Tuesday, September 30, 2008

Getty Museum Gardens

Griffith Park Observatory

Hasta Siempre Sally Grace: Another US Activist Murdered in Oaxaca

Over the weekend some friends and I received some sickening news. I didn't know Sally personally, though I'm sure we met through No Borders organizing. I'm incredibly saddened by this, and not really sure how to process it, but more so I am thinking of my friends who were close to her, I wish I knew what to say to them, anything. The gathering for Critical Resistance over the weekend combined with this was really just too overwhelming, but led me to really question how we/I react to such things, and how not to rely on the state for a suitable response.

Hasta Siempre Sally Grace: Another US Activist Murdered in Oaxaca

Sunday, September 28, 2008


As part of the annual bicycle collective gathering 'BikeBike', Cyclecide in S.F. put on the party to end all parties. Crustier than crusty, more clowns than you could poke a bike at, 'bull fights', tall bike jousting, rocket bikes, dancing bicycle troupes, and fire a-plenty. Oh and did I mention bicycle powered merry-go-round type rides? I now have a mild concussion and severe lower back pain, I really should have read the warning sign on the gate closer.

Check out www.cyclecide.com

Full House

After 5 trips to the bay area finally I find the Full House houses. No Danny Tanner sadly.

Friday, September 12, 2008

Sunken City San Pedro

It has been awhile since I've done any worthwhile urban exploration of late, but yesterday we made it down to San Pedro to the Sunken City. Just off the cliffs of San Pedro, the area is now heavily fenced, though incredibly easy to sneak in to. According to the Urban Exploration Resource:

"When they said that California would fall into the sea, they weren't kidding! Well, at least that was the case of San Pedro, California. In 1929 a sizeable section of land in the southern tip of San Pedro began to unexplainably slip into the sea. The 600 block of Paseo Del Mar began moving seaward in 1929 and continued to slip until the mid 1930s. Movement was measured as high as 11 inches a day. Due to quick action, all but two of the houses on the seaward side of the street were moved before toppling into the sea. The eastern section of Point Fermin Park was lost and the entire area is very unstable, yet not moving at the present time. Geologists have termed this phenomenon as a "slump" and this area has been featured in many geological studies and books."

Turns out it was also featured in the Big Lebowski, this makes me smile.

The Goats of Bunker Hill

Recently the Community Redevelopment Agency (CRA) of Los Angeles decided that the hillside situated in downtown L.A./Bunker Hill is too steep to access, but needed weed removal. Their answer, 100 or so goats, for 2 weeks. Regardless of the sanity in the decision, it makes for fun times petting goats in the middle of the financial district of L.A.

Watts Towers

After 4 years of intending to visit, I finally made it to the Watts Towers. Sadly they are closed to the public until March 2009, and one tower was completely enveloped in scaffolding, with the site being surrounded by a fence. Still it was great to see them. The towers were completely built by hand over the span of around 30 years, by one guy, Simon Rodia, mostly using reclaimed items. Thankfully they have been preserved for people to see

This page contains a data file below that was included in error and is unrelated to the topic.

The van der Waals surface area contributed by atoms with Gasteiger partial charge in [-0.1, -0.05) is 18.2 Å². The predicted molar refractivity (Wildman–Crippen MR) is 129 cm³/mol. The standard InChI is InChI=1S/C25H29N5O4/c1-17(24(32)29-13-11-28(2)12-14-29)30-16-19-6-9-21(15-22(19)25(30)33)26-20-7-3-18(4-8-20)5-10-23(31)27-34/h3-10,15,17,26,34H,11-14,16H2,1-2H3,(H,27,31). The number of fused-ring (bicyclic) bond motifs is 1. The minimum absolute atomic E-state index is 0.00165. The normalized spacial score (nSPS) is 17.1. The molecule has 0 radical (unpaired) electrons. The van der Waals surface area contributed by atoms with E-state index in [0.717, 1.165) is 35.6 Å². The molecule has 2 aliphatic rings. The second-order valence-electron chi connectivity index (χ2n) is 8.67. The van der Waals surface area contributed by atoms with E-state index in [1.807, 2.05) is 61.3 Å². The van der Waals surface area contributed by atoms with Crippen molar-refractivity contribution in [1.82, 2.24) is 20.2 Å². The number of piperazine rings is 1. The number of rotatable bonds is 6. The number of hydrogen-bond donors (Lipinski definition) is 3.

For a history of the towers check out: http://www.wattstowers.us/index.html

Thursday, September 4, 2008

Mt. Baldy

Best time to write a post? When you havent slept in days, and can barely sit upright, were it not for the pain radiating through your legs.

My housemate off-handedly suggested I join him for an overnight hike to the summit of Mt. Baldy, where we would camp, then wake a few hours later to operate a checkpoint for a three summit trail running race. The runners set out at 5.00am, and would top-out on three summits in the region, the first being Mt. Baldy, at 10,050 feet, give or take. Having never really hiked at night, nor being in that altitude, it was an adventure to see if I'd puke from altitude sickness, or fall off the side of the cliff. Thankfully neither occurred, well I almost fell off once. We reached the summit at 1.30am, and with the bitterly cold wind immediately set up camp in one of the "wind breaks", a pile of rocks stacked in a C-shape to deflect some of the wind. We woke at sunset around 6am to a 360 degree view of the Los Angeles basin, and out across the desert, one of the most stunning views I have ever seen. After we checked off all the racers, it was back down, running, at a pace I was not really able to sustain it turns out. Amazing adventures all within 1.5 hours of home...

Hiking up at around midnight with no headlamps was a good challenge to my depth perception and night vision

Sunrise at 6am over the high desert north-east of L.A.

Our tents in the not-so-effective wind break. You can see the lights from the L.A. basin in the distance

Brian setting up for the checkpoint

The first three at the summit, 1.5 hours after the start

Around 6.30am I started to regain feeling in my hands

The view out west

Some of the trail runners coming in

Plane wreck we found whilst lost from the trail

Running/hiking back down from the summit

'Baldy Bowl' - where you can back country ski in the winter. You can see snow on Baldy from my house on a good day in winter

The Sierra Lodge half-way up